The Fourth and Final week of Advent is upon us. Our last week to prayerfully, humbly, lovingly prepare for the Coming of Christ. School is out. Last minute preparations for gifts, decorations, parties are underway, but sometime this week before Christmas Eve, sit down and slowly read the Scriptures – maybe as a family – of the birth of our Lord (Luke 2:1-21). It can set a tone deeper than Holiday “favorites” on the radio or Netflix. The Word of God can speak to your heart of the coming of the Word of God in the Flesh to be with you, Emmanuel. The more we know the story, the more we will now the Author. The more we know the Author, the more we will live the Story. He will write upon our hearts, in our lives, through our loves. He desires for you to share intimately, personally, and tangibly in His Holy Mission of life and love.
Lord, make us turn to you; let us see your face and we shall be saved.
~ Psalm 80:4
News Flash! Christmas this year falls on a Saturday; and yes, you still need to go Mass on Sunday to celebrate our Parish Feast Day – Feast of the Holy Family. Christmas is one of the 5 Holy Days of Obligation in the Church Calendar (in the USA) in addition to every Sunday. (Can you name the other Four?) This is due to the supreme importance of the Birth of our Savior. Really, “Mass” is literally in the name of “Christmas”. Yes, it’s a conjunction for “Christ’s Mass”. And yes, as with any Holy Day, all persons who are physically capable are expected to attend Mass in-person. Even some of our less fervent Catholic sisters and brothers attend Mass on Christmas. So, I suspect making the case to attend Mass on Dec 24th or 25th is not an issue. But then, why must I come back on Sunday Dec. 26? We’ll, if Christ’s coming was important, then His Resurrection is even more so! His suffering, death, and resurrection are the very core of His Saving Mission. And Sunday – every Sunday of the year – yes, all 52 of them – are the Lord’s Day – the day we remember, recall, re-celebrate, re-present Christ’s Resurrection in Holy Sacrifice of the Mass. So, if gathering to remember and rejoice in Jesus’ birth is worth coming to Mass for on a Friday night, then getting up to come remember and rejoice in Jesus’ Resurrection on a Sunday morning seems even more so. One without the other, wouldn’t have made much difference for our salvation, our world, our lives. But one with the other gives us the joy, the peace, the love of new life in Christ. Please plan to attend both a Mass for Christmas and a Sunday Mass for the Feast of the Holy Family.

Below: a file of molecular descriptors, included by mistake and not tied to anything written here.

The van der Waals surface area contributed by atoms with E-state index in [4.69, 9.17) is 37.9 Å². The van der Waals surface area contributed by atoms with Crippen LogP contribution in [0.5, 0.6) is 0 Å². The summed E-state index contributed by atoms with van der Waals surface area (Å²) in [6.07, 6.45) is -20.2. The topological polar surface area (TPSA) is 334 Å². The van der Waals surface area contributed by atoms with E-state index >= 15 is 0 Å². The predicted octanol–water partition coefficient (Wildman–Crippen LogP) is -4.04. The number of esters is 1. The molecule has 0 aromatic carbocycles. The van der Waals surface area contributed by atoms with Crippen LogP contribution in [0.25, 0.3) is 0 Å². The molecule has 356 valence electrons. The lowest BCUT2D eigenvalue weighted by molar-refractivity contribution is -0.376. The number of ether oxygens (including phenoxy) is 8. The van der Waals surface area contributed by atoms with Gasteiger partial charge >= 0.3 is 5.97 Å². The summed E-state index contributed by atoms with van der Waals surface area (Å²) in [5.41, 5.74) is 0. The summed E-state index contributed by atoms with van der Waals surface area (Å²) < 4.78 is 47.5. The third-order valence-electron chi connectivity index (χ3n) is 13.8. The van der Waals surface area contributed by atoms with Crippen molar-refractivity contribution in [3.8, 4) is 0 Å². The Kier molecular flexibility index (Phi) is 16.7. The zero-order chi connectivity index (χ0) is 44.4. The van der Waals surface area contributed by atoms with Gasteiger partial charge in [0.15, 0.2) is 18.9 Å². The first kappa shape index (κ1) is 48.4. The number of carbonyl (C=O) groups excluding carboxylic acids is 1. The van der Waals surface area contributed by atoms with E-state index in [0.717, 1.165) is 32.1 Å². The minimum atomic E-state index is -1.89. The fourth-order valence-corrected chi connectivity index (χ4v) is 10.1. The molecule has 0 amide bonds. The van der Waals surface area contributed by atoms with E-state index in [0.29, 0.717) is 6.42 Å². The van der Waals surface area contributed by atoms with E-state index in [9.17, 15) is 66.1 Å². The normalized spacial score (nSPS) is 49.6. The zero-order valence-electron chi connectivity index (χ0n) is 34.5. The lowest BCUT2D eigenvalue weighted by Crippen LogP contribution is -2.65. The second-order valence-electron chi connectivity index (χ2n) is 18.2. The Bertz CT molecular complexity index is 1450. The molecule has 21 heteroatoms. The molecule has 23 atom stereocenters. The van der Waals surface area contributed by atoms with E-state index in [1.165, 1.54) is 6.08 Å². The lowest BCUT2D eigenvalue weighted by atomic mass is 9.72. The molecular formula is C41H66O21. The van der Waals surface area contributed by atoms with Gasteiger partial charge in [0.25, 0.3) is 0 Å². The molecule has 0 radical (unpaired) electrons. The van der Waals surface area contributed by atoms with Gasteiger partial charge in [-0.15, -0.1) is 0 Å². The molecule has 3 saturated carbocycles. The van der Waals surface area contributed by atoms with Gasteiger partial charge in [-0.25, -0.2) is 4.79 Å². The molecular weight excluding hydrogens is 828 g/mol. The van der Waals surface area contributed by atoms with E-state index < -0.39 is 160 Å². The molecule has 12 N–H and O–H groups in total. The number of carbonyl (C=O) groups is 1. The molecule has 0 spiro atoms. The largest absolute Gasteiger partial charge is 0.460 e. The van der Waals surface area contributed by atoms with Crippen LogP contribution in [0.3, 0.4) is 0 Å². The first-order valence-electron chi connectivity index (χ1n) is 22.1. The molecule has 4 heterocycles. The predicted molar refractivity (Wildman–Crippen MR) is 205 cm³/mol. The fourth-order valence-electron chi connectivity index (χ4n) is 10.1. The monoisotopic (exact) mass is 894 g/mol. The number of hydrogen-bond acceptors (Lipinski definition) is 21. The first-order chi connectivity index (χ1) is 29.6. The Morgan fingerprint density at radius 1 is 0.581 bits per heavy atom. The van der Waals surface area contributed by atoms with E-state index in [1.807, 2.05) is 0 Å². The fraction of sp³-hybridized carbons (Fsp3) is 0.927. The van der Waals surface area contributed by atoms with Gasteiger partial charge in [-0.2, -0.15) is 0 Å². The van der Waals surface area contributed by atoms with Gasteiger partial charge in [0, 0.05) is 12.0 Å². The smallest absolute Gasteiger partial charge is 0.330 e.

Note: Holy Family has cancelled its standard 5p Mass on Dec 25. We will rejoice in our parish namesake Feast on Sunday Dec 26 at the 8a & 10:30a Masses. We’ve also cancelled our 6p Mass for Sunday Dec 26. Please plan to attend both Christmas and the Feast of the Holy Family. [Holy Days of Obligation Answer: Mary the Mother of God (Jan 1), Assumption of Mary (Aug 15), All Saints (Nov 1), Immaculate Conception of Mary (Dec 8), Christmas (Dec 25). (Easter is always a Sunday and so already always expected!!!)]
We got a slow start this year on contributions to the “Good Homes for Guatemala” through Cross Catholic International. There is still time to assist us to make our $6000 goal to fund a new safe, secure, and stormproof home for a family living the poverty of Holy Family in Guatemala. This is a great way for our local Catholic parishioners to contribute to the well-being of the greater worldwide Catholic parishioners. We may not see their faces nor share their blood, but we are sisters and brothers by water and the Holy Spirit of Baptism. By cooperating with Cross Catholic, we will support them and sustain them with a warm fitting shelter. Donate on the Holy Family Faith Direct webpage or by check with “Guatemala” in the memo line. Thank you for your generous sacrifice and offering.
Mary and Joseph of the Holy Family, Prayerfully Waiting, Pray for us.
~ Fr Jeremy M. Gries